( My review of Sarah Crossan’s award winning novel-in-verse One was published in Scroll today. Here is the url: http://scroll.in/article/811911/a-novel-about-conjoined-twins-in-verse-beats-facts-that-can-be-rather-terse . I am also c&p the text below. )
She’s not a piece of me
She’s me entirely
and without her
there would be
a gaping space
in my chest,
an expanding black hole
Award-winning Sarah Crossan’s One is a free verse novel about Siamese twins Tippi and Grace. One has been awarded some of the most prestigious awards for young adult literature such as the CILIP Carnegie 2016, the Bookseller’s YA Book Prize 2016 and the Irish Children’s Book of the Year Award. Crossan has also won, along with Michael Rosen, the CLIPPA children’s poetry award. Writers consider the CILIP Carnegie, given by the Chartered Institute of Library and Information Professionals, “the one they want to win” since it is awarded by librarians.
One is about Tippi and Grace, named after Hollywood actresses Tippi Hedren and Grace Kelly. They live with their parents, their grandmother aka Gammie, and their younger sister Nicola nicknamed Dragon. Their father is unemployed and has turned into an alcoholic. Their mother works in a bank but is constantly working at home too. Yet the parents never compromise on their twin daughter’s medical care, regular health check-ups and psychiatric visits to Dr Murphy. The novel has been told from the point-of-view of Grace. It is set in a short span of eight months – August to March.
These twins are of the ischiopagus tripus variety – two heads, two hearts, two sets of lungs and kidneys. Four arms, a pair of fully functioning legs. The vestigial leg has been docked. Intestines begin apart and then merge. They are like any other sixteen-year-olds except for the tiny detail of them being conjoined at the hip.
For most of their life they have been home-schooled but the city no longer wants to fund this. So they have to join a private school, Homebeacon High. The twins dread being in public since they are constantly stared at or called monsters and freaks or cursed as devil’s spawn. Fortunately they are befriended by classmates Yasmeen and Jon, who protect them in a manner similar to their family.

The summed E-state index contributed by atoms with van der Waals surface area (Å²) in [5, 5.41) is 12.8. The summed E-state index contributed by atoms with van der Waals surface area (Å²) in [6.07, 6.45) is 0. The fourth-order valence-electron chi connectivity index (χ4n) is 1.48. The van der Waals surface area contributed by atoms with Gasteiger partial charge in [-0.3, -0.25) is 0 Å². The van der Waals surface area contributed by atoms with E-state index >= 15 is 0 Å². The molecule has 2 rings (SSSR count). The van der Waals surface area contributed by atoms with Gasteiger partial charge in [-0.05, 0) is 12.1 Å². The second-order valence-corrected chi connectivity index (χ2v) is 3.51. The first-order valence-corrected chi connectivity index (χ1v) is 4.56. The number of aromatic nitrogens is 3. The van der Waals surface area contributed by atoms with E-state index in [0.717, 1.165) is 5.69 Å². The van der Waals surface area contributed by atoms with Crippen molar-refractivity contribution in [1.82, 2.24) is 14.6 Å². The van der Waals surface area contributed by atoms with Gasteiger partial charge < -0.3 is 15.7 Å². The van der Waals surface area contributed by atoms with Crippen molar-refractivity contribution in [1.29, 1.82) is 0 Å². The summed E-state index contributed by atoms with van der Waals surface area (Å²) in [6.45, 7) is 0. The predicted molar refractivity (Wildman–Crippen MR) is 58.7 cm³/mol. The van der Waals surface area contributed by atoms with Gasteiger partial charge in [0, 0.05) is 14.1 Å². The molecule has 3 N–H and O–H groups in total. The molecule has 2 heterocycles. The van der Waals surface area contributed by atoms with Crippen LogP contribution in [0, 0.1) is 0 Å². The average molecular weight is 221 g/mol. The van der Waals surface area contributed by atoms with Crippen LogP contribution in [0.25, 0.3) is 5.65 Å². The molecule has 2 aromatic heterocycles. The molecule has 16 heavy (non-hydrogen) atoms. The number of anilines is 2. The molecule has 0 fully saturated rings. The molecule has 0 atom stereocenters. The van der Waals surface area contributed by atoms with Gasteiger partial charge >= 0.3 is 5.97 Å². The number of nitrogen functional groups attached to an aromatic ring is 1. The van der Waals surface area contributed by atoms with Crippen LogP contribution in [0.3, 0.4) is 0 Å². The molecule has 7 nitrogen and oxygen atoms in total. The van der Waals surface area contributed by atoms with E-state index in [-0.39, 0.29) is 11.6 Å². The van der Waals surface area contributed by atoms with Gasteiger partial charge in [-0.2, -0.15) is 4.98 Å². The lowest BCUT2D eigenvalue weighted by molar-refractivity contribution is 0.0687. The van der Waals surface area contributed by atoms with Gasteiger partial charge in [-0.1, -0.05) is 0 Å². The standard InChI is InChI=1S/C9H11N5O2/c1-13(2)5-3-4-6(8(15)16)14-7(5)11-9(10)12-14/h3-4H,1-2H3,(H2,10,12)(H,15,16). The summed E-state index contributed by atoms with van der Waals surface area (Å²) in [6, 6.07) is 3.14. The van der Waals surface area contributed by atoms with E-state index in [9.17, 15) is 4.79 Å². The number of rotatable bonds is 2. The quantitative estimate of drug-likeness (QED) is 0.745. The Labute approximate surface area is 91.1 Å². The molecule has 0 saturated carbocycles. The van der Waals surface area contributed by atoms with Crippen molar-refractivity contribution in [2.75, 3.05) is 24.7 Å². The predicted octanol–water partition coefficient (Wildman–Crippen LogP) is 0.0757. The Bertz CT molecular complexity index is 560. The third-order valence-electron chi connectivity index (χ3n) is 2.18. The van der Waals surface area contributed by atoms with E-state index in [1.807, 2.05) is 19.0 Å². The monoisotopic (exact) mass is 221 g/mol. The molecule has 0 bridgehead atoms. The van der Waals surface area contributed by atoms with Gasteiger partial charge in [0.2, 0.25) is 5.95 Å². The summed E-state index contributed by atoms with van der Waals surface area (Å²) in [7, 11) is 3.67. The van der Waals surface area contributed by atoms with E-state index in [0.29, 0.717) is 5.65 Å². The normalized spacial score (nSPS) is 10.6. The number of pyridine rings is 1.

We are tired of getting rides
to school and back again every day
so we take the train home
and pretend we can’t hear all the words around us
like little waspy stings.
“I bet celebrities don’t even have it this bad,” Jon
“I can’t imagine what it must be like
“It’s like that,” Tippi tells him
and points at
a woman across the aisle with a phone
aimed at us like a sniper rifle.
The twins enjoy their short spell at school before they contract a flu which unfortunately develops into cardiomyopathy for Grace. It means that Tippi’s heart is functioning for the two of them. Complications arise, necessitating the urgent physical separation of the sisters.
It is expensive surgery, although the doctors have waived their fees. Sadly, there is no guarantee that the girls will survive the medical procedure. So far the girls have miraculously surpassed all medical expectations to live beyond the two-year life span predicted for them.
Just before the sudden dip in their health, their younger sister, who dreams of being a ballet dancer, is invited to a tour of Russia. Of course, the family is too poor to afford it. To make things worse, their mother loses her job.